I don’t agree that paying attention to a shameful act in any way legitimizes it, but I get your point. On the one hand I find the circus act in Florida unbelievable, but on the other hand I guess we should count ourselves lucky that there aren’t more like them, given the amount of ‘nightmare fuel’ that has been spread around.

    Thank you for reaching out to the woman. I only wish there were a few other moms there to witness your act of kindness and courage.

    • mamdblueroom says:

      Well, I don’t think it was all that courageous… but it needed to be said.

      I guess what I’m pinging off of is something I have mentioned in another post recently, which is the media practice of presenting two points of view in the name of balance, even if one side is way on the fringe (see: birthers). It’s the thing of “I’m not even going to dignify that with a response.”

      From a tactical standpoint, it seems to me that we either need to COMPLETELY ignore this burn the Qur’an thing, or we need to COMPLETELY blast it off the front page, thoroughly and decisively. To fall somewhere in between just conveys a sense of dueling protests: “eh, some people think this, and other people think that.”

  2. Jay says:

    I must know, were the BSM around and if so how they reacted.

    • mamdblueroom says:

      Sadly, the only time I could do it was when we had all dispersed. I will have to take my stand for justice another time 🙂

      I did tell one of them about it afterward, and she was very supportive of what I’d done, but I could tell she was very ignorant of Islam. Not that I’m not, but when I told her that Islam reveres Jesus she was surprised.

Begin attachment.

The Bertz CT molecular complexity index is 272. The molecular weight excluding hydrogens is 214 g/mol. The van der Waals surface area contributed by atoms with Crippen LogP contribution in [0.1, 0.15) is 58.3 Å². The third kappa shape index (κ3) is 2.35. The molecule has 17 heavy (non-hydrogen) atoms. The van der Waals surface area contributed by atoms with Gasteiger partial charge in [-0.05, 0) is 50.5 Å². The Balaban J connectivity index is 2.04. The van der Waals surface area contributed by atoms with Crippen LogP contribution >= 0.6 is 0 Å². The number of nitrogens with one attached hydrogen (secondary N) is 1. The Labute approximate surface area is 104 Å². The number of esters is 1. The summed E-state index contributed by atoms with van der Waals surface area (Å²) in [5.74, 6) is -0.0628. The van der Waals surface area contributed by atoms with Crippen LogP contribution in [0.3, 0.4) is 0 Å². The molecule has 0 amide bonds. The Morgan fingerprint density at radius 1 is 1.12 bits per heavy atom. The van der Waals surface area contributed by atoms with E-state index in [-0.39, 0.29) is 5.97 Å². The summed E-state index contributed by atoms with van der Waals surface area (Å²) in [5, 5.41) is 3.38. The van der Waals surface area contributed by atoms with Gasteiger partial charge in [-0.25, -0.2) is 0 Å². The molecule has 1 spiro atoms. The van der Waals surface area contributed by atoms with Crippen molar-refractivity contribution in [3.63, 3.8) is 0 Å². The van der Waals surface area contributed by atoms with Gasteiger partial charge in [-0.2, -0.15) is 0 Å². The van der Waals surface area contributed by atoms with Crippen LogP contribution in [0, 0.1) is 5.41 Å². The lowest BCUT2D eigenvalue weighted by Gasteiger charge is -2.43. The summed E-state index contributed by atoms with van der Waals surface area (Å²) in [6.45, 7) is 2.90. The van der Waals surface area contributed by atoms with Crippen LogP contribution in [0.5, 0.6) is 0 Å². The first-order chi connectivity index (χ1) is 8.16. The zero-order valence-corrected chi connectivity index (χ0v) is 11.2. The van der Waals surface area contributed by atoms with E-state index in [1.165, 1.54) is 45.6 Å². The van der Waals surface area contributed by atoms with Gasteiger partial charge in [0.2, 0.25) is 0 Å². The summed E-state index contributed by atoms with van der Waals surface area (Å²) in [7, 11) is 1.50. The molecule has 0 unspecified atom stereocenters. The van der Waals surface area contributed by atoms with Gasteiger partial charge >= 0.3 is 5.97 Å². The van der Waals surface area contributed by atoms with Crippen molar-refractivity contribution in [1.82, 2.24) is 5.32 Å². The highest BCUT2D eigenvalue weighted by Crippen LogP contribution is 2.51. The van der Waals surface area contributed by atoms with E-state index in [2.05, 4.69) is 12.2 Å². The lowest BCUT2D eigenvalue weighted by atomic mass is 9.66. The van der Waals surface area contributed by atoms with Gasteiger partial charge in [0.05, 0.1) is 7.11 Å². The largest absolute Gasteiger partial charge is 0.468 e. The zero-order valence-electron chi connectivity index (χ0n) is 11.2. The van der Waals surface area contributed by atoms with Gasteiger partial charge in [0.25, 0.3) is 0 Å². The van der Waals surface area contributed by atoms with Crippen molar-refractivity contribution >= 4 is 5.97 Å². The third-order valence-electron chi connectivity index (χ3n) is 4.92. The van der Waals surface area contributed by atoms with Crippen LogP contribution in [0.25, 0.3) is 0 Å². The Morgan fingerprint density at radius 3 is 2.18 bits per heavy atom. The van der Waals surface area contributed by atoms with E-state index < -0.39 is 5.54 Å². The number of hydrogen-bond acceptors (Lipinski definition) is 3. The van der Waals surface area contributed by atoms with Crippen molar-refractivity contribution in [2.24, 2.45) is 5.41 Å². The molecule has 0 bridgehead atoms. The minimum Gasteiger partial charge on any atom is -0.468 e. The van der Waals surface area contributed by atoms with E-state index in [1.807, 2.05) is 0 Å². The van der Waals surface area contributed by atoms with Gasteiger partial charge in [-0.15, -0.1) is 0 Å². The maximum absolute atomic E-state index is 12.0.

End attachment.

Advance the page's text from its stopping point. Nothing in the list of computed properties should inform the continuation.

3. sherry says:

    I think that your response to this ties well into your post about the Samaritan…..and that may be the way to make it preach. At least, that would make me sit up and listen in the pews.

  4. Keith says:

    I tried to find YouTube footage of this, but there’s too much to wade through.

    A long time ago, during Pee Wee Herman’s first round of fame, he was a guest on Letterman. Letterman was in his kinda-mean phase, if I recall correctly, and he took some sort of unjustified shot at his guest.

    Pee Wee’s response, in that I-know-you-are-but-what-am-I voice:

    “David LETTERman! David LETTERman! David LETTERman! David LETTERman!”

    That ended it.

  5. Asad S. Jafari says:

    MA, as a member of the Muslim community (although not necessarily Muslim) and as a member of the brown immigrant community I can tell you that what you did was like a drink of cold water for someone in the desert. A lot of older immigrant Muslims in the US feel isolated from “white Christian America” and a large part of that is our own fault. However, the isolation still exists and apart from the workplace there isn’t a whole lot of interaction with our white Christian brothers and sisters. So what you did was act as an unwitting but extremely welcome ambassador and you gave peace and relief to this lady. I’ll bet you that that lady went home and told her whole family about the wonderful Christian woman she had just met and what she had said. Thank you. And a big thank you hug from me, too.